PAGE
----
That's fantastic. That is super relatable in terms of the types of leaders we like to work with. And based on my observations so far, through our conversations over the last six months and of course now being on the board, I think you have succeeded. What's something people don't know about Nasdaq that you wish they did?
I think that when we think about Nasdaq, I think naturally people know us for our markets and we are a 53-year-old great market operator in the United States, but today we are a scale technology provider to the entire financial system. And what we try to do is make sure we provide very modern solutions, technology solutions to help corporates navigate the markets, to help investors make asset allocation decisions and have investable products to help banks and brokers manage risk across the system and manage their lives in the markets, and then also provide technology to other markets. We underpin most of the markets in the world. So I think that that's where that role as a critical technology provider and partner to every element of the financial system is something that we want to help other people understand about us while we also are always investing in our markets themselves.
Four-leaf clover. You handed out a four-leaf clover when we signed the LOI in person, which was interesting. Tell me a little bit about that.
Well, when our kids were younger... So I have two children, two sons, 28 and 26, but when they were younger, they played baseball. And anyone who has been the parent of a baseball player knows you spend a lot of time in these fields and when you have a double header and your son might be a pitcher in one game and not play at all in the other game, you have eight hours of just hanging out in the grass. So one of the things that one of my friends said, "You know, Adena, if you look down, you might find some four-leaf clovers." And I said, "Huh, that's interesting." So I started looking for four-leaf clovers and it's like treasure hunting and it's pattern recognition and it's so fun. It's very zen. When I feel like I'm developing a connection with someone or we have something important to do together, I will sometimes give them a four-leaf clover.
Thank you. I'm so glad. I didn't want to ask what would've happened had you not found one. So I'm glad you found one, and I just want to say thank you for joining us. Thank you for your time. It's been an incredible conversation. I know we at Thoma Bravo, speaking on behalf of our whole firm, are so excited to be a part of this transformation that you've taken Nasdaq on and we're really excited for your leadership and you're the steward of a lot of our capital now. So we're highly invested in your success and thank you so much for the time.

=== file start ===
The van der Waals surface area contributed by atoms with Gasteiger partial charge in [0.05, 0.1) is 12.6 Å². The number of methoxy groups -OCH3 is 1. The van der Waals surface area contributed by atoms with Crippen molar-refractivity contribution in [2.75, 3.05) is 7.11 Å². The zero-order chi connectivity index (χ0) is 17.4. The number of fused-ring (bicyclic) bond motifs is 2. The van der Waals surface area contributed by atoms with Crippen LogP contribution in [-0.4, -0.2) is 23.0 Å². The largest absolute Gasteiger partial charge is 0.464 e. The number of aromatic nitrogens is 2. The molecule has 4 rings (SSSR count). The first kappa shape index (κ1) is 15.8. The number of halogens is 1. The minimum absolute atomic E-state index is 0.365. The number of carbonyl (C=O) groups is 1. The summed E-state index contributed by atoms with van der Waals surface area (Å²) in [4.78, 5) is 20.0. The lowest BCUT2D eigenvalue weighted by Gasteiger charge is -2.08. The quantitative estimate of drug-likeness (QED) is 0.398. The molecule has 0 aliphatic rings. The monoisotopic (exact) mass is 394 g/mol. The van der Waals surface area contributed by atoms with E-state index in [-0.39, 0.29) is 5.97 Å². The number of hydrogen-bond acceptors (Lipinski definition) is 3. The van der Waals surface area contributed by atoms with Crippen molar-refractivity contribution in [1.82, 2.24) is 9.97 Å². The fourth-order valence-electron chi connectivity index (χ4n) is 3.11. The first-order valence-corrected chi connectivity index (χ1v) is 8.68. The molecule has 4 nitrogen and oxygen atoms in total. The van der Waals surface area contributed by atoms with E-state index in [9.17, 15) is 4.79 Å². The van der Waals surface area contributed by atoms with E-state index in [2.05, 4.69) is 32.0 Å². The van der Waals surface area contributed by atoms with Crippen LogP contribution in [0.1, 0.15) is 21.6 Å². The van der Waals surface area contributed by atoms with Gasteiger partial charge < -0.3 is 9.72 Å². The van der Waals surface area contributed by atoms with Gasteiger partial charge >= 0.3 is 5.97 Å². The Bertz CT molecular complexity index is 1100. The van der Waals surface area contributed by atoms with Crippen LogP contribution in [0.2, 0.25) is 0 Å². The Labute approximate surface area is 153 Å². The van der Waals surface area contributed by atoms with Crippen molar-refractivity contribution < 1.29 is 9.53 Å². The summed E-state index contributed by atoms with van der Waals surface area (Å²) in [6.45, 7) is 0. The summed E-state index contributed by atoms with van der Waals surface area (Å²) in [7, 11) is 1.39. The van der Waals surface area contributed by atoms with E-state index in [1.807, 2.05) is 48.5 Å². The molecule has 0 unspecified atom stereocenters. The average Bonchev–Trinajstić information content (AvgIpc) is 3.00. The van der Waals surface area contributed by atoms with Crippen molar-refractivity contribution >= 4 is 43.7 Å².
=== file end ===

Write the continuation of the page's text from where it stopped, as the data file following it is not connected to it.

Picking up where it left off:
Thank you very much, Holden. It's been great. Thanks.
The executives were not compensated in connection with their participation, although they generally received compensation in connection with their roles and in certain cases are also owners of Thoma Bravo portfolio company securities and or investors in Thoma Bravo funds, such compensation and investments subject participants to potential conflicts of interest.
Certain statements about Thoma Bravo made by portfolio company executives are intended to illustrate Thoma Bravo's business relationship with such persons rather than Thoma Bravo's capabilities or expertise with respect to investment advisory services. Portfolio company executives were not compensated in connection with their podcast participation, although they generally receive compensation and investment opportunities in connection with their portfolio company roles, and in certain cases are also owners of portfolio company securities and/or investors in Thoma Bravo funds. Such compensation and investments subject podcast participants to potential conflicts of interest.